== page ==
The COVID-19 pandemic was a strong catalyst for the exponential growth of online groceries across the developing world. Initially driven by a response to the lockdowns and supply chain disruptions, the market has since evolved to cater to consumer habits, convenience and local drivers. As a result, various business models have emerged successfully to occupy market segments and serve consumer needs. Further, the pandemic has accelerated the shift towards eGrocery. This trend will likely continue even after the pandemic subsides as consumers have become accustomed to the convenience and safety of online grocery shopping.   

Here we offer an insight into how the eGrocery growth played out across developing markets like India, MENA, and Indonesia and how players can position themselves for the opportunities ahead. 

1. COVID-19 was epochal for online groceries across regions, with adoption continuing to climb post-pandemic  

eGrocery, which remained a minuscule fraction of the total grocery sales across regions until 2019, experienced a surge in demand due to the pandemic lockdowns. As a result, while the online penetration in eGrocery was steadily increasing in the Indian market, Indonesia and MENA witnessed skyrocketing trends in adoption. Fast forward two years and the trends remained upward, with MENA and Indonesian regions experiencing over 100% CAGR from 2019 to 2022, while India witnessed a 66% CAGR.   

2. Indian eGrocery market growth was driven by increased adoption of quick commerce over 2019-22 

The Indian eGrocery market has been primarily dominated by slotted delivery, offering a convenient way for people to purchase and receive groceries online. However, the significant growth in the market between 2019 and 2022 can be attributed to the adoption of quick commerce in cities. The expansion of eGrocery is expected to continue in Tier 2+ markets, driven by dominant players. In CY2023, the market is expected to witness growth in Tier 2 regions, with horizontal players leading the way, while the adoption of quick commerce is expected to remain steady.

3. Whereas the Indonesian eGrocery market has been driven by inventory-led horizontals and super apps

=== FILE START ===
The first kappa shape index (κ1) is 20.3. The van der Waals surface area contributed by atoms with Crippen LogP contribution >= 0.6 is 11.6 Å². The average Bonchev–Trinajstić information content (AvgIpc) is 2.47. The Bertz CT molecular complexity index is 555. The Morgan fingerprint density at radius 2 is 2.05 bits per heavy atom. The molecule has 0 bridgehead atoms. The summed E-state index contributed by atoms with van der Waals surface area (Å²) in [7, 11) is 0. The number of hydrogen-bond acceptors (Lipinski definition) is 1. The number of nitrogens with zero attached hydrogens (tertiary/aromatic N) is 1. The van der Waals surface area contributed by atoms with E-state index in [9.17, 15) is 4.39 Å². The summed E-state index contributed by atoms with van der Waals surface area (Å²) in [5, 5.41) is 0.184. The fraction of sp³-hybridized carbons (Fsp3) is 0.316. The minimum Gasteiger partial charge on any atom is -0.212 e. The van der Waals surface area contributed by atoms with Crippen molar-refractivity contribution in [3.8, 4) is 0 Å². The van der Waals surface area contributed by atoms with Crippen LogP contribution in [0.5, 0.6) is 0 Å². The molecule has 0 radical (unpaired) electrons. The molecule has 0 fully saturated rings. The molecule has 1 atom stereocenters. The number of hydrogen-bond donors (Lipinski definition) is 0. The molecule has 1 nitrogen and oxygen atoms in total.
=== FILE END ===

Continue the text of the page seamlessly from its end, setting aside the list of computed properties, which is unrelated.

The different consumer dynamics of the Indonesian markets favoured inventory-led horizontals and marketplace-led super apps. Ecommerce players such as Shopee, sea, and blibli, for instance, have had a strong presence even in Tier 2+ cities across both the fresh and non-fresh categories. Super app players such as Grab, gomart and goto also have a presence across the horizontal along with the e-commerce incumbents while working with a light to the no-inventory model.  

4. UAE and KSA regions are dominated by the omnichannel eGrocery fulfilment model and have a different story from the rest of the world  

The MENA region has witnessed a different scenario in the eGrocery space, with the omnichannel seizing the opportunity during the pandemic and capturing a significant market share. This trend is particularly noticeable in the UAE, where players such as Carrefour and Lulu have leveraged their strong offline footprint to provide an enhanced delivery experience. 

5. Led by different models, the room for eGrocery growth is massive across regions; an approach to tackle critical principles will add to the player’s advantage. 

Consumer preferences driven by multiple factors such as convenience and habit leave much room for unlocking value in the eGrocery space. Trends in developed markets from our partner OC&C indicate a number of key levers to win in the space as the regional markets across MENA, India, and SEA mature. Players in the eGrocery space need to work on key principles to unlock values, such as a creative last-mile model, optimised warehousing and supply chain, targeted range construction and merchandising, optimised price positioning, and test and learn approach. 

Our learnings from this study suggest that this space in the developed markets is driven by several unique models which imbibe the above-mentioned principles to align with consumer habits and circumstances. Moreover, with regional context, these models can be an improvised value-add to existing working models.  


  • Mrigank leads business research and strategy engagements for leading internet sector corporates at Redseer Strategy Consultants. He has developed multiple thought papers and is regularly quoted in media and industry circles.